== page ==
Referring once more to FIG. 1, due to the curved end configuration of the wall 12, it is necessary to shape the end strip 24a to conform to the curve and to attach the outer edge of the strip to a retaining member such as a horizontal top cord 46 extending around the curved end 48 of the wall. A horizontal extending strip 24b of sheet material is wrapped around the curved end 48 and is held in place by attaching it to the top cord 46 and bottom cord 49.
At the top of the wall 12, the reinforcing cords 28 are brought outside the sheets of strips 24 and are fastened to the ground by stakes 52 or other suitable means.
When assembly is completed and the enclosure 10 is inflated, it takes on the form shown in FIG. 6 with the strips 24 and cords 28 arching upwardly due to the internal pressure.
This structure can be operated with the envelope 22 supported by very low internal pressure which could be at less than one half the normal 0.25" of water used in present air structure technology. This results in needing much lighter blowers than those currently used.
It should be recognized that inflatable enclosures of this type can be subject to substantial variations in wind conditions which exert forces upon the envelope 22 and on the perimeter wall 12 and it is necessary at times to be able to adjust to such forces by changing the height and contour of the envelope.
FIG. 7 shows a means of increasing internal pressure when needed by the use of vertical tethers 54 attached at the top to the envelope 22 and at the bottom to the ground 40 by a suitable anchor 56. By shortening the height of the tether 54 the strips 24 drop to the position indicated as 24' shown in chain dotted lines. By reducing the height of the envelope 22 and in turn reducing the contained volume within the envelope 22, this increases the internal pressure when needed. The tethers can also be made to shorten or lengthen automatically by connecting them to well known sensors which measure the tension on the tethers 54 and cause a reel or other device (not shown) to change slightly the length to achieve the desired tension.
Another means of automatically adjusting the pressure in certain areas of the envelope and hence the desired Δp, is to make some of the strips 24 of sheet material of a different modulus that others. For example in FIG. 8, strips 24 are made of plastic having one modulus and strip 24r is made of rubber of much lower modulus to provide for more rapid response to pressure changes in certain areas of the envelope 22. In the chain dotted lines the rubber strip 24r" is shown expanding more than the strips 24".
Other means of automatically adjusting internal pressure within the envelope is shown in FIG. 10 in which rotatable air scoops 57 are mounted on an upper portion of the envelope 22 with an intake 59 automatically facing into the wind. When the wind reaches a certain velocity, louvers 59a open up in the intake opening and allow air to flow into the interior of the envelope. When the wind velocity drops below a certain level the louvers automatically drop closed to prevent air from escaping from the envelope.
Referring to FIG. 9, the present air supported structure with the hanging flaps 36 can serve a dual function in which flaps 36 not only create a flapper valve type seal between adjacent portions of the strips 24 but as shown in FIG. 9, the flaps can be used to provide heat absorption or heat reflection for light rays shining through the outside of the envelope 22. For example in FIG. 9, one side of the flaps is coated with a heat absorbing coating 58 shown by the dark shaded portions. These are activated by pull-up cords 60 which cause the flaps 36 to move from the vertical hanging position 36' to lay facing upwardly beneath the strips 24 so that the heat absorbing coating 58 absorbs the sun rays coming through the plastic sheeting which is transparent or semi-transparent and collects warmth inside the envelope. It can be readily seen that the opposite side of the hanging flaps 36 can be coated with a white heat reflective coating which performs just the opposite of the dark coating 58. The cords 60 could pull the flaps 36 in the opposite direction so that the heat reflective coating is facing upwardly to reduce the influx of heat reaching the interior of the envelope 22.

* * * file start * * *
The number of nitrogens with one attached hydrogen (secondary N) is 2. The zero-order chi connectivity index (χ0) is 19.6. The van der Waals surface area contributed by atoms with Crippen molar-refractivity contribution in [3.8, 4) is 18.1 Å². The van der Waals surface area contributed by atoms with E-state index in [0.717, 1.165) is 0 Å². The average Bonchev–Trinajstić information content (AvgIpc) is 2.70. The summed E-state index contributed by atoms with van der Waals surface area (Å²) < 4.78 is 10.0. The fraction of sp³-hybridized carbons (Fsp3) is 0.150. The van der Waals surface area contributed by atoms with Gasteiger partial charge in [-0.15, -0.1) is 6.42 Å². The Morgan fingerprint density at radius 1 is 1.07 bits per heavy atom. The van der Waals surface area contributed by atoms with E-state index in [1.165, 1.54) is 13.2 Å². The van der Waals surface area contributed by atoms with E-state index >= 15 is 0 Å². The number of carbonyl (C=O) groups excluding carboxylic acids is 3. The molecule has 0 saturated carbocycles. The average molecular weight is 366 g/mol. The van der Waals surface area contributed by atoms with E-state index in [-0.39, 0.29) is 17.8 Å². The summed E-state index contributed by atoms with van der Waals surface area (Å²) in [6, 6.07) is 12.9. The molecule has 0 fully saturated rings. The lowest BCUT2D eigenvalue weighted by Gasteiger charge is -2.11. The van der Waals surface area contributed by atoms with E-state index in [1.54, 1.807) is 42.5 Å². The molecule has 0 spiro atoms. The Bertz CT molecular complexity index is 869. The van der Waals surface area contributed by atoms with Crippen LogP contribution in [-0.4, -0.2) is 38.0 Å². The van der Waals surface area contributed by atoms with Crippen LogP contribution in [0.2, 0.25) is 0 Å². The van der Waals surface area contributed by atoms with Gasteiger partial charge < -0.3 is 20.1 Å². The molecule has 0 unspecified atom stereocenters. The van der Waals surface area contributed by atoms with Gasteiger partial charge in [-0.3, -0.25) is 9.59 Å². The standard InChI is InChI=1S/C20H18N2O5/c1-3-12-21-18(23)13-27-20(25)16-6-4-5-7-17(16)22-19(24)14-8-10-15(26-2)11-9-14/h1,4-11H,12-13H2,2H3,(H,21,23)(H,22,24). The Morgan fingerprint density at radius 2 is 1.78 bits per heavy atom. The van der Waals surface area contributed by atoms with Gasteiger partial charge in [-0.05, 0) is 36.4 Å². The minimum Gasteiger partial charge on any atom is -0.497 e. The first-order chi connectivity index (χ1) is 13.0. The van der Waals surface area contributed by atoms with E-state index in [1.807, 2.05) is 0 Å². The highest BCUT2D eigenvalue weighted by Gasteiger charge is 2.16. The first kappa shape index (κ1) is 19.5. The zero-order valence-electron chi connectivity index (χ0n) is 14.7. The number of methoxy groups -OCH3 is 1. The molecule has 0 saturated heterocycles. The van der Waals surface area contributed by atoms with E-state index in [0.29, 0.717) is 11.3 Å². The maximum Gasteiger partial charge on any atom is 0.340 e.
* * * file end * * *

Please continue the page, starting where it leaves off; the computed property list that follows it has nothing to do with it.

FIG. 10 shows a portion of a top of the envelope 22 with a rotatable air scoop 57 thereon having an air intake opening 59 automatically facing into the wind and having louvers 59a which open when the wind exceeds a certain velocity and close when the wind drops below a certain velocity so the internal air will not excap from the envelope 22.
In some instances it may be desirable to add an additional layer of flexible strips of sheet material similar to the strips 24. FIG. 11 shows a portion of envelope 22 similar to that shown in FIG. 4 except that an additional outer layer of flexible strips 24a of sheet material are applied on the outer surface of the strips 24 but are offset relative to the strips 24 so that the seams or area of contact between adjacent flaps 36 are covered by the outer strips 24a. This overlap serves the purpose of shedding water which might accumulate in the low grooves where adjacent strips make edge contact and would prevent any such water from seeping into the enclosure 10 between adjacent flaps 36. The outer strips 24a may be held in place by cords 28a lying in the low grooves of the envelope 22 and at any exposed edges of the outer strips 24a. The outer strips 24a although shown running parallel to the strips 24, may also be applied perpendicular to the longitudinal direction of the strips 24 so that they run transversely across the strips 24.
In some instances particularly on larger enclosures it would be helpful during erection to provide a temporary hammock type structure to support the flexible strips and reinforcing members until the assembly is completed and inflation air is inserted into the envelope. This can be accomplished by a plurality of vertical internal posts across the top of which are parallel cords or cables stretched horizontally and oriented transversely to the flexible sheet material strips and the reinforcing members to support them during assembly then later removed.
Various sizes and proportions of the enclosure may be constructed and the ends may take on various configurations from that shown.
Many other variations may also be made in the structure without departing from the scope of the invention.
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|U.S. Classification||52/2.17, 52/2.24, 52/2.26|
|Dec 24, 2003||REMI||Maintenance fee reminder mailed|
|Jun 3, 2004||FPAY||Fee payment|
Year of fee payment: 4
|Jun 3, 2004||SULP||Surcharge for late payment|
|Dec 17, 2007||REMI||Maintenance fee reminder mailed|
|Jun 6, 2008||LAPS||Lapse for failure to pay maintenance fees|
|Jul 29, 2008||FP||Expired due to failure to pay maintenance fee|
Effective date: 20080606